Red, White and Blue is the third of five Steve McQueen’s films presently being streamed on Amazon Prime. In reviewing Mangrove, the first of the series, I wrote “it’s excellent entertainment, just as one would anticipate from the director of the Academy-award winning 12 Years a Slave. The film manages to be both enlightening and enjoyable.” Ditto for Red, White and Blue.
This latest in the series—the final two will be aired on December 11 and 18—is based on a true story about a London medical research scientist (with a Ph.D.), Leroy Logan (John Boyega), who in 1983, at age 26, became a policeman. As two recent articles, one in Time and one in Slate indicate, the film hews pretty closely to the real-life story, at least to the beginning of it. For the film ends very early in Logan’s career, when, after experiencing taunts and other racist behavior from white policemen, he contemplates quitting the force. In the last scene in the film he tells his dad, Kenneth (Steve Toussaint), “Sometimes I think the earth needs to be scorched. Replanted…so something good will come of it.” In real life, according to Time, Logan did not “scorch the earth,” but remained on the force for 30 years, was elected in 1998 “the first chair of the National Black Police Association,” received “a Member of the British Empire award from Queen Elizabeth in 2000,” and retired in 2013.
Like most great dramatists, McQueen doesn’t trumpet this wisdom, but slips it in naturally and in keeping with the values of one of his characters
Time also provides some useful context for McQueen’s film about Logan. Two years before he joined the police force, “major riots broke out in cities” across England. One of them occurred in the South London multicultural area of Brixton, and will be depicted in the next film in McQueen’s Small Axe series, Alex Wheatle, to be aired on Prime on 11 December. Also, “in 1983, the same year Logan joined the force, a report commissioned by the London Metropolitan Police concluded that racial prejudice was pervasive within the Metropolitan Police, and relations with young West Indians [like Logan] were ‘disastrous.’”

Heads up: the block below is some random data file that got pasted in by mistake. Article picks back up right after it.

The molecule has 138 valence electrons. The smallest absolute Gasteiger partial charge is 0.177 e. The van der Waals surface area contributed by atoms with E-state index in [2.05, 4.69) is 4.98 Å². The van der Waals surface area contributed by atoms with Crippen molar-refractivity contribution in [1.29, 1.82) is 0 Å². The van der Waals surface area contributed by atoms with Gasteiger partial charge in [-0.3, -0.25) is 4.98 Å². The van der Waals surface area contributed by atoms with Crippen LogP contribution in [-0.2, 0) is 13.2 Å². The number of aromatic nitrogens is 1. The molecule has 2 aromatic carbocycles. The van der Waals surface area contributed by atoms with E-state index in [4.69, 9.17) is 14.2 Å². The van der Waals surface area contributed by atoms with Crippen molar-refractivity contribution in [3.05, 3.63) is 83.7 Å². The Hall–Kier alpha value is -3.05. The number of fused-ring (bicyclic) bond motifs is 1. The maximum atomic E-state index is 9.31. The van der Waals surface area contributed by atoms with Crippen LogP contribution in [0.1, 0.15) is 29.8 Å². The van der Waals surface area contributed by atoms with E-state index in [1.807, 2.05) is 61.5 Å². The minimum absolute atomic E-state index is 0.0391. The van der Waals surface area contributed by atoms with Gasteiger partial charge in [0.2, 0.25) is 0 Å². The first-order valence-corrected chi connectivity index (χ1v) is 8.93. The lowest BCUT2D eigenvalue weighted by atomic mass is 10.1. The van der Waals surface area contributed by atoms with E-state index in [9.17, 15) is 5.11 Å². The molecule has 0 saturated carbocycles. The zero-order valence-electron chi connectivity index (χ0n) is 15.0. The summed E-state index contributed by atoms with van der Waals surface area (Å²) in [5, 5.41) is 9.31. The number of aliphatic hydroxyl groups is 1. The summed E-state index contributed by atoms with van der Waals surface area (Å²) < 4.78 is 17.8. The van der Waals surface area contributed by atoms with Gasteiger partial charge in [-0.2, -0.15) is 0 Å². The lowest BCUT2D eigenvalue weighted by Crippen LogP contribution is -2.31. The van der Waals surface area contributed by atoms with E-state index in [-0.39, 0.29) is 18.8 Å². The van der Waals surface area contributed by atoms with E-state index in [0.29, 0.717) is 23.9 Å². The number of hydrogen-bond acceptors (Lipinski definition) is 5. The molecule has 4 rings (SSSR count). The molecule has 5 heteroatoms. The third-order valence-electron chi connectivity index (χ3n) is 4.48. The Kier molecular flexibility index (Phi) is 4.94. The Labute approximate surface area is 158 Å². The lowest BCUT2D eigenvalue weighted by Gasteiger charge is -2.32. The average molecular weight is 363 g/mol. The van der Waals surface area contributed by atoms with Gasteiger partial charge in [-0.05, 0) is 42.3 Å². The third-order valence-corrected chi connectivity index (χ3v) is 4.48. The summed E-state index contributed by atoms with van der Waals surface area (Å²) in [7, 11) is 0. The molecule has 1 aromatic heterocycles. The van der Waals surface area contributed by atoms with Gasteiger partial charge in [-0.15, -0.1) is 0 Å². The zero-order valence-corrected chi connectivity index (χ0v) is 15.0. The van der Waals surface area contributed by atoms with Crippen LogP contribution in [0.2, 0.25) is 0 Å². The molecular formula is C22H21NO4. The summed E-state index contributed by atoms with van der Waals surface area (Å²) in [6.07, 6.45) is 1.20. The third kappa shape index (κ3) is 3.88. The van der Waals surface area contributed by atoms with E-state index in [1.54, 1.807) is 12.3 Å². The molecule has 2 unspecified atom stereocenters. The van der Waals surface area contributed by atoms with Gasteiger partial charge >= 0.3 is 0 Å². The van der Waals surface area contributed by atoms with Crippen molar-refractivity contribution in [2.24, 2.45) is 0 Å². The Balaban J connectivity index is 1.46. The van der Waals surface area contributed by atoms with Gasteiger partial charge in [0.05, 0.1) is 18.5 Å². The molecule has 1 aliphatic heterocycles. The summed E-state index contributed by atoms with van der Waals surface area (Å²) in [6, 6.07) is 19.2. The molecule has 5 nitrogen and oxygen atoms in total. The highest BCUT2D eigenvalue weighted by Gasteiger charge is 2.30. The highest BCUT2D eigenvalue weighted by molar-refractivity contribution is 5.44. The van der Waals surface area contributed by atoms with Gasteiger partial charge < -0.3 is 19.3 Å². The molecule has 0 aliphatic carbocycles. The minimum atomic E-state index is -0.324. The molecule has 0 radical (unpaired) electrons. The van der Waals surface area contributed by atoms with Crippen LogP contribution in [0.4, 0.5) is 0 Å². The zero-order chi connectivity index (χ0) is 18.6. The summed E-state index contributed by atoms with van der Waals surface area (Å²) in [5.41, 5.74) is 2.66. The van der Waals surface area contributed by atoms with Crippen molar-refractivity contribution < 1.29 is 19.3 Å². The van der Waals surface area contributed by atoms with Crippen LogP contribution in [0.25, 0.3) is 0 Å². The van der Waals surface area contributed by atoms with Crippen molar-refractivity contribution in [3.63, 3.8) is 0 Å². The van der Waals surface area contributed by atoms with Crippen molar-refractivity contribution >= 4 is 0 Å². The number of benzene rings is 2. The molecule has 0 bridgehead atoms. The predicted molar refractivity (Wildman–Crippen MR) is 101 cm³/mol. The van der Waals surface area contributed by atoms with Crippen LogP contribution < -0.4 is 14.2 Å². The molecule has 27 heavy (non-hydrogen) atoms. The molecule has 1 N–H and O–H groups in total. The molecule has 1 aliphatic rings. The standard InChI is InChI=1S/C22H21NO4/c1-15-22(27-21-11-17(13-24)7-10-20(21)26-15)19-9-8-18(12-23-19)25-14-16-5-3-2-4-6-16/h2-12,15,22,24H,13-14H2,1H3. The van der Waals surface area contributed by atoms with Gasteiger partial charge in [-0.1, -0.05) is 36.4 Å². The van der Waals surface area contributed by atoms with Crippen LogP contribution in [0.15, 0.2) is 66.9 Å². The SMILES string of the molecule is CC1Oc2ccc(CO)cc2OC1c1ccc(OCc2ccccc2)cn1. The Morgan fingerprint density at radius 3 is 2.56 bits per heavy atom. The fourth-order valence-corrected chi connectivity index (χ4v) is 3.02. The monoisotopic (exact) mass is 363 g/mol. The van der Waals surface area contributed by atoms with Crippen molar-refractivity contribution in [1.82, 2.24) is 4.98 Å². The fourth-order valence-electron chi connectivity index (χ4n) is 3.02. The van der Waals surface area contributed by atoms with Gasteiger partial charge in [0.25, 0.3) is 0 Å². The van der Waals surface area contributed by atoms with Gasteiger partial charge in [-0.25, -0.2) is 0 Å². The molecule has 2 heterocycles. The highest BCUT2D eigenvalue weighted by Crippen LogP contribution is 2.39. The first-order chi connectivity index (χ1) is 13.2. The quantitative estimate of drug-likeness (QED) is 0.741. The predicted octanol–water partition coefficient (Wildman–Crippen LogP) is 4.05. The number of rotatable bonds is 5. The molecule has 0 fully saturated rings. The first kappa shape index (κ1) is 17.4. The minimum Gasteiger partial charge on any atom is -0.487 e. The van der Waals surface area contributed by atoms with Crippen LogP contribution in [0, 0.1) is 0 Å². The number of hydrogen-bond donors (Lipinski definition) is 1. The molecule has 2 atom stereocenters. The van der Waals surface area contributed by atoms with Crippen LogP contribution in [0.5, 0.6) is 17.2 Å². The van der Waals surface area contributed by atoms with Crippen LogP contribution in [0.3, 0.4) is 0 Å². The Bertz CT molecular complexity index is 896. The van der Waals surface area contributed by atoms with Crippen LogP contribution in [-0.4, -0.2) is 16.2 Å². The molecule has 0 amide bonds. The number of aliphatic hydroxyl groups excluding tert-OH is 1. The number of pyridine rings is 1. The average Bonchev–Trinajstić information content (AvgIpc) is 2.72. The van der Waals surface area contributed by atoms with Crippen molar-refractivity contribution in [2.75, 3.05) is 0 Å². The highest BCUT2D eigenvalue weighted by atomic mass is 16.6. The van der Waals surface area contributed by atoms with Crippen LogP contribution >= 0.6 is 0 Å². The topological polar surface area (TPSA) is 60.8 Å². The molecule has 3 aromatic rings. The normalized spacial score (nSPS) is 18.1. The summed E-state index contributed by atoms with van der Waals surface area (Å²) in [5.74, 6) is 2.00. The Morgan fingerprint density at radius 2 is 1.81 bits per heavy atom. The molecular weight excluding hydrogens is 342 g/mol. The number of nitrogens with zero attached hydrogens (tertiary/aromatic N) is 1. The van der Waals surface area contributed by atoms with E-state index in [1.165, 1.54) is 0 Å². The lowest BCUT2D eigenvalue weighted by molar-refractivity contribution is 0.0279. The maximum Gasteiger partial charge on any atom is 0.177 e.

In addition to the above information, the Time article cites Logan’s views on how relevant he thinks McQueen’s film is: In the U. K. the “situation has regressed at least 20 years when it comes to heavy-handed enforcement tactics…Black people are nine times more likely to be stopped and searched by police officers than white people across England and Wales.” In the USA, citing the George Floyd case, Logan thinks “the same prejudices that existed when he was an officer still need to be unlearned.”
The Slate piece provides additional information. Logan’s memoir, Closing Ranks: My Life as a Cop, has recently been published. It enlightens us about some of the music heard in the film; a police assault on his father, which is dramatically depicted by McQueen; and various minor differences between the memoir and the film.
In addition to the online articles from Time and Slate, numerous traditional reviews of the film are available. To mention just a few, they can be found at Rolling Stone, GQ Magazine, and the Roger Ebert review site.
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Here, I’ll add only one additional reflection about the film, one I have not seen mentioned before— it’s possible it’s out there somewhere in cyberspace. Besides, the overall excellence of this McQueen movie, I thought it offered an essential piece of wisdom. It comes in the penultimate scene of the film, and it comes from Leroy’s wife, Gretl (Antonia Thomas).
The essence of the wisdom? Reduce your egoism. Love and devote your life to making the world a better place. What wisdom can be more important? In a LA Progressive essay at the beginning of this year, I quoted the Frenchwoman Simone de Beauvoir: “There is only one solution if old age is not to be an absurd parody of our former life, and that is to go on pursuing ends that give our existence a meaning—devotion to individuals, to groups, or to causes—social, political, intellectual, or creative work.” Two such causes I then identified were “removing Donald Trump (by impeachment or the ballot box) from the presidency and restoring with great vigor our government’s fight against climate change.” Thankfully, the first has been achieved, and the incoming Biden administration will assist the second.
In Red, White and Blue, McQueen has Gretl display a wisdom similar to that urged by de Beauvoir. Like most great dramatists, McQueen doesn’t trumpet this wisdom, but slips it in naturally and in keeping with the values of one of his characters, in this case Gretl’s. She and Leroy lie in their bed at night. Having become disgusted with the racist behavior directed at him from white police officers, he tells her of his growing despair: “Not one officer looks like me,” he bemoans. “I joined the police force to bring change, period. I dunno. I just dunno, Grets. And now Asif is gone.” (Asif, an officer of Pakistani descent and a friend of Leroy, also became disgusted with the racism within the police department and quit the force.) She replies, “You . . . Leroy, you’re talking about giving in. You? You didn’t join to be in a group. You do it for the people who get stopped and searched and beaten. The ones who get thrown in jail for nothing, the folk who respect you. You talk about yourself. What about the sacrifice I make supporting you?…Now you want to drop out? For those racists? Really?”
Like Leroy, we all become discouraged at times. Life sometimes seems unfair, and the evil of others, whether racism or of some other sort, seems almost impossible to overcome. At such times, the wisdom Gretl offers—working for others—is more important than ever, and goes along with that from old religious/folk songs—keep your “eyes on that prize" and “keep your hand on that plow.”
Walter G. Moss